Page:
Many collagen supplements contain only collagen. But some take a more holistic approach, including synergistic and complementary nutrients and bioactives.* Here's why a few common ones are added to your collagen powder:
Vitamins C & E
Vitamin C plays an essential role in collagen production, and is a vital molecule for skin health.* It is included in collagen supplements to give your body's natural collagen production additional intrinsic support.* Vitamin E is an essential fat-soluble vitamin important for normal collagen cross-linking.
We’d be remiss to not mention their antioxidant properties as well. Sun exposure, aging, and other sources of oxidative stress increase the need for antioxidants. Vitamins C and E are well-known antioxidant nutrients that scavenge free radicals and combat oxidative stress to help maintain healthy skin and gut health, while promoting overall healthy aging.*
Hyaluronic acid (HA) is another molecule found in the skin that works to keep it plump and well hydrated.* While it’s certainly most famous for its skin benefits, the molecule also keeps joints and other tissues well lubricated. Unfortunately, as with collagen, its production decreases as you age. Ingestible forms of HA have been shown to support skin hydration.*
Biotin is an essential water-soluble B vitamin—vitamin B7, specifically. Research shows that if you have low levels of biotin, it can actually lead to hair shedding. (Biotin deficiency is rare in the US population, however.)
Biotin is thought to support healthy hair growth because it is involved in the production of keratin, the main component of hair.* In one small study, women reported hair growth when supplementing with biotin as compared to those given a placebo.*
To round out a smart collagen supplement, you may look for options with antioxidant and anti-inflammatory actions. Take, for example, turmeric root and sulforaphane glucosinolate (SGS), unique botanicals loaded with phytonutrients with known antioxidant and anti-inflammatory properties.*
In the body, they are multitaskers, supporting detoxification, combating oxidative stress, and helping protect the skin from photoaging and supporting a healthy gut.* Turmeric is a botanical root loaded with curcuminoids, including the famous one, curcumin. And SGS is a phytochemical found in cruciferous vegetables like broccoli.*
What to look for in a collagen supplement.
We do a pretty thorough deep dive into finding the best collagen supplements on the market (including our favorites!), but as a quick recap here are some stand-out points that signify said collagen powder is top-notch.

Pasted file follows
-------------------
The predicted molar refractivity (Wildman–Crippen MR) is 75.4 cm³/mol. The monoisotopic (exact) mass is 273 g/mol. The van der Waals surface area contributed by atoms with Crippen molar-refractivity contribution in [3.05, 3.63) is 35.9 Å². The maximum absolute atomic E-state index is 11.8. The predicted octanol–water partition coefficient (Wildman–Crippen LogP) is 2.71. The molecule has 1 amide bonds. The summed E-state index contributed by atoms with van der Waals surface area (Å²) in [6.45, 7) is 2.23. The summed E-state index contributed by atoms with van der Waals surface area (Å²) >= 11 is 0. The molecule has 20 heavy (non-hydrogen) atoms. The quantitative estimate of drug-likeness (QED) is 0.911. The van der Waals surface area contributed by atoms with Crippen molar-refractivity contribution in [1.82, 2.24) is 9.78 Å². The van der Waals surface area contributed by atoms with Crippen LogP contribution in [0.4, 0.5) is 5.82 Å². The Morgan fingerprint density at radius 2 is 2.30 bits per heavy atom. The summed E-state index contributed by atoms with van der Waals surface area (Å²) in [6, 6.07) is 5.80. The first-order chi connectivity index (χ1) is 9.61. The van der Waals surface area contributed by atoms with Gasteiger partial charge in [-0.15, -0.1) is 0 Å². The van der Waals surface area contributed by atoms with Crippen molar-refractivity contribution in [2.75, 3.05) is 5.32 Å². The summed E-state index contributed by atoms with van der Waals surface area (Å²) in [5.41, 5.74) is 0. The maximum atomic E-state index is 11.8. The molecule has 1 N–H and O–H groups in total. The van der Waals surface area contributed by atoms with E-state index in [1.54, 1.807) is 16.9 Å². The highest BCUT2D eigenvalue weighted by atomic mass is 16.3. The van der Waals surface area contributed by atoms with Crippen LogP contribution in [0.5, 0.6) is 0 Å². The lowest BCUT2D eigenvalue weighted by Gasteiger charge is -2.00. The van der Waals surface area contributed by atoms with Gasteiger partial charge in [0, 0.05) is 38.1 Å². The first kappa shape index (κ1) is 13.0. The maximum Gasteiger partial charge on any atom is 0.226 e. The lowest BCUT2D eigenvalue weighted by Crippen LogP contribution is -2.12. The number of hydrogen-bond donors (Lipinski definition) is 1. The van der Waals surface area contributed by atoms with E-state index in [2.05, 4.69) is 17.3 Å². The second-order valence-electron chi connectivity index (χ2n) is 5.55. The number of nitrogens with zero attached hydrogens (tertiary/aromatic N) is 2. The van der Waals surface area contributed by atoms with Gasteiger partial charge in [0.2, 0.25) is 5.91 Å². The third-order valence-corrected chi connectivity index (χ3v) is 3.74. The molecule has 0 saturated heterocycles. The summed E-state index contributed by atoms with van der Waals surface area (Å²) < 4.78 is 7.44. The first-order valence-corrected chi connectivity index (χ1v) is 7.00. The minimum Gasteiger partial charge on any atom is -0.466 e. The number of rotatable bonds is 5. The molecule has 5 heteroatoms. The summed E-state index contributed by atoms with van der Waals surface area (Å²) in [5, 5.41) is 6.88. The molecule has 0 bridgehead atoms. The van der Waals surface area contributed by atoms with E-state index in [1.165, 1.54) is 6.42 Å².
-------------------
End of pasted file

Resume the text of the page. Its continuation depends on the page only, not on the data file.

We’ll explain more on this topic in the sections below—collagen dosage can get quite nuanced, so it’s worth a bigger explainer—but we recommend looking for a supplement that has 10 to 20 grams per serving. Collagen powders are the best delivery format for packing in these higher doses.
If you are looking for other benefits besides collagen-related ones, you can consider options with a lower range. Just be sure that the supplement of choice is buffered with other ingredients—otherwise, the option may be simply fluff. For example, some beauty supplements only have 13 grams of collagen; it’s not ideal, but fine if the other bioactives contribute to healthy aging.*
Look for brands that describe in detail where their collagen is sourced from (the animal, the country or region, etc.), be it on the packaging or website. Buzzwords like "grass-fed, pasture-raised bovine collagen," or "sustainably, wild-caught cod" are all good signs. Ideally, they'll also note what collagen types (type I, II, or III), as well as the amino acid profile.
Powders are the best, as they are able to deliver the most potent amount of collagen and blend easily into a wide variety of drinks and dishes. However, collagen does come in other formats—pills, tonics, drinks, gummies, and so on—if that’s more your thing.
As with most things we recommend, make sure the formula is clean. Less is more here: Skip artificial colors, sweeteners, and flavors, as well as fillers, chemical preservatives, gluten, GMOs, soy, and other known food allergens. If your collagen product is flavored, look for natural and responsibly-sourced varieties (such as organic cocoa and organic vanilla). If there's a sweetener, we recommend things like organic monk fruit extract or organic coconut sugar.